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Author Topic: Hardest platforms to program/work for ?  (Read 1284 times)

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Offline Jean-Baptiste Boric

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Re: Hardest platforms to program/work for ?
« on: November 22, 2018, 06:05:52 pm »
PlayStation 2

My take on this is somewhat atypical because I once tried to port back NetBSD to it, so I did not care about all the insane Sony proprietary bits. Turns out the CPU is one of the most insane things about it : from what I can recall, it's a MIPS-III with most MIPS-IV instructions, a couple of MIPS-V instructions, 128 bits registers, 64 bits virtual addresses like MIPS64, 32 bits physical addresses like MIPS32, FPU units almost but not quite IEEE 754-compliant and a 64 byte cache line.

WHY?! :banghead:

It's technically a MIPS CPU, but that's the weirdest MIPS ever made by far. It's like they've decided to make a hybrid of five different MIPS ISA because they could and piled on more insanity on top of it...

I haven't even talked about things a general-purpose UNIX-like OS does not care about, but the heterogeneous computing with the PS1 CPU bolted-on (or the PowerPC core on later models) on the bus would've yielded even more insanity to exploit.

HP Prime G1

It's not hard because of the hardware (it's fairly standard), but the firmware' OS is quite odd from what I've heard (early versions actually relied on the RAM mirroring to boot, which screams sloppy programming to me), the flashing protocol is proprietary and the utilities are Windows-only, the calculator will be bricked if the beginning of the NAND gets corrupted or overwritten and the touch chip is proprietary. That makes for a very, very frustrating platform to work on for homebrews.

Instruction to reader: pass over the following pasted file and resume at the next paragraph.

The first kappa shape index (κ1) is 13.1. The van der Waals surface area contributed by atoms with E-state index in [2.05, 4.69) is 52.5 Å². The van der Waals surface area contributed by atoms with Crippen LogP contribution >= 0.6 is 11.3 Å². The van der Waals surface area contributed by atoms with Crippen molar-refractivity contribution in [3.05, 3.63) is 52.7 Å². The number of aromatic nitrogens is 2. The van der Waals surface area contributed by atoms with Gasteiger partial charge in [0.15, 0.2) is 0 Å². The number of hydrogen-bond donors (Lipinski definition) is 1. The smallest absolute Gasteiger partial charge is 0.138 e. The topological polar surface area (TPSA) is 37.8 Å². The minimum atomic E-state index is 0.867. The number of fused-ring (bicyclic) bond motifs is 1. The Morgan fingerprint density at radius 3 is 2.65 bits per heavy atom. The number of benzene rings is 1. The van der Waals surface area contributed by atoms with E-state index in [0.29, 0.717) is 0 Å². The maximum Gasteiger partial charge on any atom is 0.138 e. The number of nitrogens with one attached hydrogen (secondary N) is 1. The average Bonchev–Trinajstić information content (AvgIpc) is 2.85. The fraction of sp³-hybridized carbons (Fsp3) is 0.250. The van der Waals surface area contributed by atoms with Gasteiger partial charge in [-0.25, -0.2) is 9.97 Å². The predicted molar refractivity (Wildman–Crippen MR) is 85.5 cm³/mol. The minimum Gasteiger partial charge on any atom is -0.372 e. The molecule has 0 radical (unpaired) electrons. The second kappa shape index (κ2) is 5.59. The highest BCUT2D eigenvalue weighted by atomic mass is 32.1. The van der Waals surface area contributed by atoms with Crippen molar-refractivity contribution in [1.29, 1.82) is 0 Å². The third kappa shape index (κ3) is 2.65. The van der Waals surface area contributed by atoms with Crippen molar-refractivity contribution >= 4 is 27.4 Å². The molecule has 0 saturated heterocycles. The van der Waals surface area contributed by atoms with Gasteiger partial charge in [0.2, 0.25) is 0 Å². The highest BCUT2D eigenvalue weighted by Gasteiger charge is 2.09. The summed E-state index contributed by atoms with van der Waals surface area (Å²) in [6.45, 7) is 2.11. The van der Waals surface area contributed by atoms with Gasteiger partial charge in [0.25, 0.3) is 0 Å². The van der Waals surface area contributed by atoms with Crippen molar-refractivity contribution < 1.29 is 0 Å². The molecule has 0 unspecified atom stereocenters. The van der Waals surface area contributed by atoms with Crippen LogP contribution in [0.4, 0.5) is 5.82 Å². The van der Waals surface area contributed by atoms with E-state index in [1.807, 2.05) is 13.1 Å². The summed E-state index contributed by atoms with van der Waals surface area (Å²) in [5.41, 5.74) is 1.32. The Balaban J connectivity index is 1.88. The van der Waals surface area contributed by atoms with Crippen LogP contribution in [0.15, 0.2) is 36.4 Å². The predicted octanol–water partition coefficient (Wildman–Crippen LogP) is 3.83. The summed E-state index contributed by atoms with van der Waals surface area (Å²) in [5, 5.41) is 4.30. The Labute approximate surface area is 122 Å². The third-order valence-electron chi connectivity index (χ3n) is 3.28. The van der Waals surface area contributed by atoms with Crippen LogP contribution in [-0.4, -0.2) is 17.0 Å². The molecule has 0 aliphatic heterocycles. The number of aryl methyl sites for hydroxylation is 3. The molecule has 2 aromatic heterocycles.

Hopefully the G2 will not be such a pain in the ass to work with.

Good examples

The NumWorks calculator: extremely standard and boring hardware/flashing protocol/debugging interfaces, thoroughly documented, the source code of the firmware is available. The only real downsides are the limited amount of RAM/Flash on an unmodified model, the frame-buffer not being memory-mapped and the inability to act as a USB host, but man it is easy to work with.

I heard Google is working on a new OS to replace Android because its design is just getting plain outdated and is a pain to support the new features that came out since, say, Android 2. Looking forward to it, just to see how better it'll be or if it's gonna replace Android at all.

That's Google Fuchsia. They'll probably use it in an embedded product like Google Home or Google WiFi first, but one of the main development platform is the Google Pixelbook and they do have a nice looking, hardware-accelerated UI on it based on Flutter. I'm getting familiar with the microkernel Zircon (previously Magenta), which is the best designed micro-kernel I've seen in a long time (I've done my share of hacking and pull requests on MINIX3). So much that I'm itching to do things with it, if only I could scrape together enough free time for such an endeavor...

By the way, some guys at the NSA are interested by it at the cyber-security level. They've done an informal audit of the system to evaluate how things are going even though it's still deep into development and even made a presentation on their findings (https://youtu.be/Jov4dTnjm2o?list=PLbzoR-pLrL6rOT6m50HdJFYUHyvA9lurI&t=1430).
« Last Edit: November 22, 2018, 06:26:16 pm by Jean-Baptiste Boric »


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